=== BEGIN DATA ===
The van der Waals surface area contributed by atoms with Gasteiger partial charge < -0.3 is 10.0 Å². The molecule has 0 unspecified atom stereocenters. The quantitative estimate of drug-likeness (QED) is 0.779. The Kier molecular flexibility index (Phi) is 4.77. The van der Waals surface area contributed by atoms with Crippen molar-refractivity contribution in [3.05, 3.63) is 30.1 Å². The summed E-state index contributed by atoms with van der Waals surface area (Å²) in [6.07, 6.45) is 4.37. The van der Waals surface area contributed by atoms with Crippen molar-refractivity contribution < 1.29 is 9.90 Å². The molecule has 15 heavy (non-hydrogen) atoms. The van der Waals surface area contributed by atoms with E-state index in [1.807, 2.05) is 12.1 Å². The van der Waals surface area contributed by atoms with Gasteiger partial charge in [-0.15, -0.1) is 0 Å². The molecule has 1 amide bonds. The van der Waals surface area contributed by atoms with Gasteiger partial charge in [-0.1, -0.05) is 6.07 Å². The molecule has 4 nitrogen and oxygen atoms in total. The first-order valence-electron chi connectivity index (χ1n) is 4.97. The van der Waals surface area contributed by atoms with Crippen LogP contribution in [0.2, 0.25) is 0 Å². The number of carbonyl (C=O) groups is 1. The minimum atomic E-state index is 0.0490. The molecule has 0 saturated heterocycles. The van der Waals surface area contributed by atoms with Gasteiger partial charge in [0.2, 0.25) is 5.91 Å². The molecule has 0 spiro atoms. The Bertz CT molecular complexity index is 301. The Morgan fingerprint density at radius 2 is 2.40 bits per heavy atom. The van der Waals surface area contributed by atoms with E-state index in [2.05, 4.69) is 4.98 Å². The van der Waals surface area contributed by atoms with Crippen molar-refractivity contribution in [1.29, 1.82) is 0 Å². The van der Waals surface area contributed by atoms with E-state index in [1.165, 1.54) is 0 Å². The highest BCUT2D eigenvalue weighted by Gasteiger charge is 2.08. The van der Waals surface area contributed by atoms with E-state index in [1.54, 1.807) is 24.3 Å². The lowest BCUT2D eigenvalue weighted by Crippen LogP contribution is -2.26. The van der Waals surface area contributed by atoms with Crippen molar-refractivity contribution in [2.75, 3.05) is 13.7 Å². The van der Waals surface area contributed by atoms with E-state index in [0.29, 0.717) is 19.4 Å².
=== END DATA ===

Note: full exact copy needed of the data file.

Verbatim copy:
The van der Waals surface area contributed by atoms with Gasteiger partial charge < -0.3 is 10.0 Å². The molecule has 0 unspecified atom stereocenters. The quantitative estimate of drug-likeness (QED) is 0.779. The Kier molecular flexibility index (Phi) is 4.77. The van der Waals surface area contributed by atoms with Crippen molar-refractivity contribution in [3.05, 3.63) is 30.1 Å². The summed E-state index contributed by atoms with van der Waals surface area (Å²) in [6.07, 6.45) is 4.37. The van der Waals surface area contributed by atoms with Crippen molar-refractivity contribution < 1.29 is 9.90 Å². The molecule has 15 heavy (non-hydrogen) atoms. The van der Waals surface area contributed by atoms with E-state index in [1.807, 2.05) is 12.1 Å². The van der Waals surface area contributed by atoms with Gasteiger partial charge in [-0.15, -0.1) is 0 Å². The molecule has 1 amide bonds. The van der Waals surface area contributed by atoms with Gasteiger partial charge in [-0.1, -0.05) is 6.07 Å². The molecule has 4 nitrogen and oxygen atoms in total. The first-order valence-electron chi connectivity index (χ1n) is 4.97. The van der Waals surface area contributed by atoms with Crippen LogP contribution in [0.2, 0.25) is 0 Å². The number of carbonyl (C=O) groups is 1. The minimum atomic E-state index is 0.0490. The molecule has 0 saturated heterocycles. The van der Waals surface area contributed by atoms with Gasteiger partial charge in [0.2, 0.25) is 5.91 Å². The molecule has 0 spiro atoms. The Bertz CT molecular complexity index is 301. The Morgan fingerprint density at radius 2 is 2.40 bits per heavy atom. The van der Waals surface area contributed by atoms with E-state index in [2.05, 4.69) is 4.98 Å². The van der Waals surface area contributed by atoms with Crippen molar-refractivity contribution in [1.29, 1.82) is 0 Å². The van der Waals surface area contributed by atoms with E-state index in [1.165, 1.54) is 0 Å². The highest BCUT2D eigenvalue weighted by Gasteiger charge is 2.08. The van der Waals surface area contributed by atoms with E-state index in [1.54, 1.807) is 24.3 Å². The lowest BCUT2D eigenvalue weighted by Crippen LogP contribution is -2.26. The van der Waals surface area contributed by atoms with Crippen molar-refractivity contribution in [2.75, 3.05) is 13.7 Å². The van der Waals surface area contributed by atoms with E-state index in [0.29, 0.717) is 19.4 Å².